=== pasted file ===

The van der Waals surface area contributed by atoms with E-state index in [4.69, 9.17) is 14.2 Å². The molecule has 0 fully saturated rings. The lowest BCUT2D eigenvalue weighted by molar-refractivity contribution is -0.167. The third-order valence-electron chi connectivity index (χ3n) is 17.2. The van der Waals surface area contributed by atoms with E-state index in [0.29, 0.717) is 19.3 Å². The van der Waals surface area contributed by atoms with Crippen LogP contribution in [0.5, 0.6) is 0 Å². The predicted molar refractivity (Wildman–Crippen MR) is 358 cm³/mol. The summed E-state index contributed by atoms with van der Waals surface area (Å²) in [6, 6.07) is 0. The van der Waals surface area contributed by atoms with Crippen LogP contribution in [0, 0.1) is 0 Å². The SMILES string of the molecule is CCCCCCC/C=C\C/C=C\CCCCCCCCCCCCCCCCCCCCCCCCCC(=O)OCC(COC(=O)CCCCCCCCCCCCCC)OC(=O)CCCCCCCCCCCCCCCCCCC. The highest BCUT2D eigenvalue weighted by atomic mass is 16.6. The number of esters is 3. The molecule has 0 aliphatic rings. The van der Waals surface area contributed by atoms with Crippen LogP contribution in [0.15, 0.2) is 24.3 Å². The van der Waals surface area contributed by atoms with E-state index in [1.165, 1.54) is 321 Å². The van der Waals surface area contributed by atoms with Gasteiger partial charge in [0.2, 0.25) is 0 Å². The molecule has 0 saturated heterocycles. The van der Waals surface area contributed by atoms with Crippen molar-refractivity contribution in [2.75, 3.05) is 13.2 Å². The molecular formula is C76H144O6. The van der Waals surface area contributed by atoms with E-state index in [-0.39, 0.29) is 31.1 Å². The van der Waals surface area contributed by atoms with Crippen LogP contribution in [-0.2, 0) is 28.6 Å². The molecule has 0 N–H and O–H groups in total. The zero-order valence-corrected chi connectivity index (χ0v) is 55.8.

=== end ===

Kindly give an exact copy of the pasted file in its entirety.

The van der Waals surface area contributed by atoms with E-state index in [4.69, 9.17) is 14.2 Å². The molecule has 0 fully saturated rings. The lowest BCUT2D eigenvalue weighted by molar-refractivity contribution is -0.167. The third-order valence-electron chi connectivity index (χ3n) is 17.2. The van der Waals surface area contributed by atoms with E-state index in [0.29, 0.717) is 19.3 Å². The van der Waals surface area contributed by atoms with Crippen LogP contribution in [0.5, 0.6) is 0 Å². The predicted molar refractivity (Wildman–Crippen MR) is 358 cm³/mol. The summed E-state index contributed by atoms with van der Waals surface area (Å²) in [6, 6.07) is 0. The van der Waals surface area contributed by atoms with Crippen LogP contribution in [0, 0.1) is 0 Å². The SMILES string of the molecule is CCCCCCC/C=C\C/C=C\CCCCCCCCCCCCCCCCCCCCCCCCCC(=O)OCC(COC(=O)CCCCCCCCCCCCCC)OC(=O)CCCCCCCCCCCCCCCCCCC. The highest BCUT2D eigenvalue weighted by atomic mass is 16.6. The number of esters is 3. The molecule has 0 aliphatic rings. The van der Waals surface area contributed by atoms with Crippen LogP contribution in [0.15, 0.2) is 24.3 Å². The van der Waals surface area contributed by atoms with E-state index in [1.165, 1.54) is 321 Å². The van der Waals surface area contributed by atoms with Gasteiger partial charge in [0.2, 0.25) is 0 Å². The molecule has 0 saturated heterocycles. The van der Waals surface area contributed by atoms with Crippen molar-refractivity contribution in [2.75, 3.05) is 13.2 Å². The molecular formula is C76H144O6. The van der Waals surface area contributed by atoms with E-state index in [-0.39, 0.29) is 31.1 Å². The van der Waals surface area contributed by atoms with Crippen LogP contribution in [-0.2, 0) is 28.6 Å². The molecule has 0 N–H and O–H groups in total. The zero-order valence-corrected chi connectivity index (χ0v) is 55.8.